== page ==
The curse of shale is its gift of cheap oil to the world, so much that few remember the spectacular blow-up of US drillers during the crude price crash of two years ago.
Hedge funds, of course, can short sell shale stocks to profit in bad times. Still, this is not a crowded trade as many energy funds seem to have faith in the longevity of the industry and its ability to survive at low prices. How did these funds perform this year?
“Not very good” can be a fitting description for a broad section of the shale-believing fund universe, and “terrible” will be apt to describe some performances in particular. Two funds that capture this range are UK-based Westbeck Energy Opportunity Fund, which is down 7 percent for the year through October, and New York-based Equinox Energy Fund, which has lost 65 percent on the year, according to returns data shared privately by the funds with their investors and seen by Investing.com.
The performances are an important study amid Thursday's meeting of the Organization of the Petroleum Exporting Countries, which is again facing an oversupply crisis partly due to the US shale drillers and the notion that they can survive any low in crude prices.
The Westbeck fund, led by former Goldman Sachs money manager and Lehman Brothers oil trader Jean-Louis Le Mee, detailed the many misconceptions about the seeming invincibility of US oil drillers in a near 30-page letter to its investors in October, with bullet-points that included: “Shale runaway production growth fears are overblown.”
The fund’s remarks came as leading shale drillers said plunging oil prices could force them to pull back on production, after a flood of crude unleashed this year. Harold Hamm, chief executive of Continental Resources, which helped pioneer horizontal drilling and fracking in the Bakken Shale region 15 years ago, told The Wall Street Journal in a recent interview that the company could operate at even below $40 a barrel, but “we’re not here to sell our reserves at a marginal cost.”
Westbeck’ portfolio includes global upstream oil explorers such as Parex Resources (TO:PXT), Premier Oil (LON:PMO), Tullow Oil (LON:TLW), Gran Tierra Energy (NYSE:GTE), Aker BP (OL:AKERBP) and Enquest (LON:ENQ).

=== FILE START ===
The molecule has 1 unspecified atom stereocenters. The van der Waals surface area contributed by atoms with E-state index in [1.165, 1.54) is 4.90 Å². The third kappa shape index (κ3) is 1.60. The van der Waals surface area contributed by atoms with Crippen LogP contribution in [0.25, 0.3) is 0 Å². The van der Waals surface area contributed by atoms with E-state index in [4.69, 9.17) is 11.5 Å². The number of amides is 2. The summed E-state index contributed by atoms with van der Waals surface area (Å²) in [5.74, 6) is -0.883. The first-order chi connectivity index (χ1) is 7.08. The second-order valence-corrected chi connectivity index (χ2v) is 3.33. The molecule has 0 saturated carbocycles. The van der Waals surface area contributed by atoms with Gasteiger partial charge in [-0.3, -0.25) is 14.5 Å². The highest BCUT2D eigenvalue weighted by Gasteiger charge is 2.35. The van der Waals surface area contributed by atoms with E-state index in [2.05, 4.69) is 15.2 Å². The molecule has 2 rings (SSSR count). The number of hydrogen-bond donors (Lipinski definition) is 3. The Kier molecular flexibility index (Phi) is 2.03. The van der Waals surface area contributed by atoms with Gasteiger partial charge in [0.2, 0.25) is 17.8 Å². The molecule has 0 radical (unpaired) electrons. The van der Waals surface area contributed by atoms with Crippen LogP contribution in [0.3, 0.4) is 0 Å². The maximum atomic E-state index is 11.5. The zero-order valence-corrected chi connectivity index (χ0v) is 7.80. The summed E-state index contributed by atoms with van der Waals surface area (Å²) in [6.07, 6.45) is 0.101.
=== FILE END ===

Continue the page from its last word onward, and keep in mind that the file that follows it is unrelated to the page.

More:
Acknowledging its “very costly” mistake to increase risk in October as crude prices fell 10 percent on the month—November was an even bigger catastrophe for oil bulls with a 22 percent plunge—Westbeck said a “painful differential pricing” was now spreading across shale.
Breaking the differentials down, Westbeck said oil from the Bakken basin was trading at some $15 discount to the US benchmark, West Texas Intermediate (WTI). Shale crude from the Midland basin in Texas fetched $7 per barrel to WTI. The worst was Canadian crude, which traded as much as $35 less to the US benchmark.
Westbeck added that production cuts of 150,000 barrels per day mulled by Canadian crude producers as of October “may not be the last”. Indeed, Canada’s Alberta region announced this week plans to cut 325,000 barrels per day, or nearly 9% of its output, beginning January to try and reverse a historic price slide in its oil versus WTI.
“It is likely the current oil price pullback, at a time when 2019 budgets are being discussed, will put another dent in the limited capital expenditure recovery that was only starting to emerge. The wave of consolidation we are currently experiencing in the US together with the strong capital discipline message expressed by all the majors and large independents on Q3 earnings calls confirm plans are to remain cautious on spending.”
Westback added that production data skewed to the major shale producing areas also tend to give a distorted and “dangerous” picture to the market,
“particularly when the 3 key shale basins (Bakken, Permian and Eagle Ford) ‘only’ grew by 150,000 barrels per day in August.”
It said that while there was no question the total number was large, it was only about 90,000 above expectations put forth by the US Energy Information Administration (EIA).
“Importantly, the EIA STEO (Short-Serm Energy Outlook) model is ‘unconstrained’ – and most market participants we talk to seem unaware of this fact: it ignores infrastructure/pipeline limitations.”
Two major pipelines carrying oil from Canada to the United States experienced brief disruptions this week due to power outages from severe weather in Saskatchewan, Canada, a day earlier.
Westbeck said it expected the alarming lack of investments in shale will start to haunt the oil markets in 2019 and will become a massive supply headwind in 2020-2022. It said:
“The markets are too reliant on shale and too confident it can make up for the unprecedented dearth of long cycle investments. M&A and well data are both starting to confirm that the markets should worry about the ability of shale to maintain high (and increasing?) growth rate year in/year out. We think the market is probably too complacent, and we think its complacency will be tested over the next two or three years.”
Equinox Energy, which describes itself as a concentrated portfolio of undervalued energy companies, did not issue an investor letter on its losses.
But its performance breakdown showed October to be the worst month since its inception in 2015, with a loss of 35 percent. The year-through-October loss of 65 percent is also its largest annual loss in those three years.
With October’s decline, the firm said assets under management just at the Equinox Energy Fund was at $9 million, while firm-wide AUM stood at $495 million. It’s unclear what those numbers are now.
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